In 2001, David Earl Myers pled guilty in Kern County Superior Court to annoying or molesting a child under 18 years of age (Penal Code § 647.6(c)(1)) and was sentenced to state prison.
While in state prison, she (Myers prefers female pronouns) was diagnosed and further committed as a mentally disordered offender (MDO) under the Mentally Disordered Offender Act (“MDO Act”) (Penal Code § 2960, et seq.). She was then treated under the Department of State Hospitals for a year after the end of her prison term.
The one-year, involuntary commitment had an ending date of October 15, 2020, but one month prior to this date, the Kern County district attorney sought to extend the commitment, alleging that Myers’ mental disorder is not in remission and that Myers, because of the disorder, represented a substantial danger of physical harm to the public, as allowed by the MDO Act. See also People v. Foster (2019) 7 Cal. 5th 1202, 1205.
The trial court set a trial on the People’s request, which if granted, extends the commitment for another year. Penal Code § 2972(c).
The trial date was set for November 16, 2020, which was after the ending date of Myers’ commitment. This seemed to violate § 2972(a)(2), which requires that trial court to set trial on the petition to continue the commitment “no later than 30 calendar days prior to the time the person would otherwise have been released, unless the time is waived by the [MDO] or unless good cause is shown.”
If the statutory deadline for commencing trial is not met, the trial court retains jurisdiction to try the matter. People v. Cobb (2010) 48 Cal. 4th 243, 249-250. However, “when an extension trial does not begin before the scheduled release date,” due process precludes “continued confinement” (id. at 252) and the MDO must be released from custody of the State Department of State Hospitals.
Here, Myers was released from the State Department of State Hospitals under Cobb. She was not ordered to attend outpatient treatment under the supervision of the State Department of State Hospitals.
Myers’ extension trial then began after multiple delays due to COVID-19 on August 23, 2021, more than ten months after Myers had been released. The trial court then found on August 31, 2021, that Myers continued to meet MDO criteria and remanded her back into custody.
She was thereafter in custody for seven weeks when October 15, 2021, the one year mark from the end of her prior commitment arrived. Myers then was not released.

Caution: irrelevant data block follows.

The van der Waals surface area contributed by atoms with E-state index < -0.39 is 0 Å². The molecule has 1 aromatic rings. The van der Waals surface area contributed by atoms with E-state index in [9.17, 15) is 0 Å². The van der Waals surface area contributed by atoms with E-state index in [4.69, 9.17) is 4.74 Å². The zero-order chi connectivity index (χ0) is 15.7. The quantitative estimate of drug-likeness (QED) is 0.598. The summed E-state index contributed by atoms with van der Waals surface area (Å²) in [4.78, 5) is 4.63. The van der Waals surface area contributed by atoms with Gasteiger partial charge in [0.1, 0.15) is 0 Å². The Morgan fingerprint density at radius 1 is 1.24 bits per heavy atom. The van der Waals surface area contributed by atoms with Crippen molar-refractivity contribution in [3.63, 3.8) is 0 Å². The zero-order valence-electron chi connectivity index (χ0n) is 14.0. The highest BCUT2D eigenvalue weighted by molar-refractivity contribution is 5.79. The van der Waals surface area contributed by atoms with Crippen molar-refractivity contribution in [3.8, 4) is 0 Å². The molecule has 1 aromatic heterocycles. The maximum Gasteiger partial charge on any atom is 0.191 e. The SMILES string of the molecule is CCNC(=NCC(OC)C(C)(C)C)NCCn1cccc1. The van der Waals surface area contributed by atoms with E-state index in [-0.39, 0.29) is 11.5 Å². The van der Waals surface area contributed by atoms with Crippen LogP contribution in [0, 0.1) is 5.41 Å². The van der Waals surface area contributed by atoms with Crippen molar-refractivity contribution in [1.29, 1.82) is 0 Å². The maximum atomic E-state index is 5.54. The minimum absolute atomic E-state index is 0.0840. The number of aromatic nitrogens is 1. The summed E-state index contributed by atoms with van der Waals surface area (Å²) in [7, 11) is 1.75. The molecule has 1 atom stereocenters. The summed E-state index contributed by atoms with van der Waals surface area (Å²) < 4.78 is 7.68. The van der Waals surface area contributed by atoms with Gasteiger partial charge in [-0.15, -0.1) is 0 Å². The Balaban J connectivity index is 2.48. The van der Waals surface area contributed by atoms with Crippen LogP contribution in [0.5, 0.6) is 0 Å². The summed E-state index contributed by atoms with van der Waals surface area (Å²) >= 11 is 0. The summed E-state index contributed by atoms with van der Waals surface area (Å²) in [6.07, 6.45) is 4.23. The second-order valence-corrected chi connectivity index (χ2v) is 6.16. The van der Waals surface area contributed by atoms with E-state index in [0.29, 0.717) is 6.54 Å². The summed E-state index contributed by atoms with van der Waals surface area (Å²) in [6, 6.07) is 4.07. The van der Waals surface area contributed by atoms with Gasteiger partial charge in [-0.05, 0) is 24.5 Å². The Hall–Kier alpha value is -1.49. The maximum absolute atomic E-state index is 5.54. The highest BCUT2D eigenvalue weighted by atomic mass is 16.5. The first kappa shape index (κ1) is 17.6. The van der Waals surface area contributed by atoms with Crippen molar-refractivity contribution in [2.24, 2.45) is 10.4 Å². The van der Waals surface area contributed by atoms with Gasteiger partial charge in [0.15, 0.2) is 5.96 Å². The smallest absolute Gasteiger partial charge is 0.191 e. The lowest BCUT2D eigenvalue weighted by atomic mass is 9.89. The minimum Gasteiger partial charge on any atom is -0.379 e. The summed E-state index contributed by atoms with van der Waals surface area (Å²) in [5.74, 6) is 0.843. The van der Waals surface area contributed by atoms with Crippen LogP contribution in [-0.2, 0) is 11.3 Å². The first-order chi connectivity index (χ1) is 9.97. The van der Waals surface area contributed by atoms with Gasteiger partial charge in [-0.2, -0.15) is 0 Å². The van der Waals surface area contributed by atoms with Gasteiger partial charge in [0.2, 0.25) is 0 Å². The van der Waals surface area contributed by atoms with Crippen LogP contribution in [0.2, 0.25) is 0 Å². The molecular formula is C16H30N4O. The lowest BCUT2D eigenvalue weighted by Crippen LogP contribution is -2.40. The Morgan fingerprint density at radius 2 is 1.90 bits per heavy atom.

She then filed a petition for a writ of mandate with the Fifth Appellate District Court in Fresno, seeking an order ending her commitment because the commitment ran from the end of her last commitment to one year later.
The People opposed the petition, arguing the commitment “clock” started from the date she was remanded (after more than ten intervening months passed), thereby ensuring she receives a full year of mental health treatment and effecting the purpose of the statute.
The Fifth Appellate District Court of Appeal agreed with Myers, pointing out that the plain language of Penal Code § 2972(c) states that the commitment “shall be for a period of one year from the date of termination of . . . previous commitment.”
Ironically, according to the text of the MDO Act, had Myers been ordered to attend outpatient treatment when released under Cobb, the time in outpatient treatment would not be credited toward the one year extension.
Since Myers was not ordered to any outpatient treatment, there was no tolling of the start date for her new one-year commitment and, crazily (pun intended), her one-year commitment only had about six weeks left by the time she was remanded in late August 2021.
We present this summary to show how our laws often are counter-intuitive in ways legislators could not have intended, but the courts must follow the law, as the Fifth Circuit strictly did for Ms. Myers.
For more information about mentally disordered offender (MDO) rights and laws, please click on the following articles: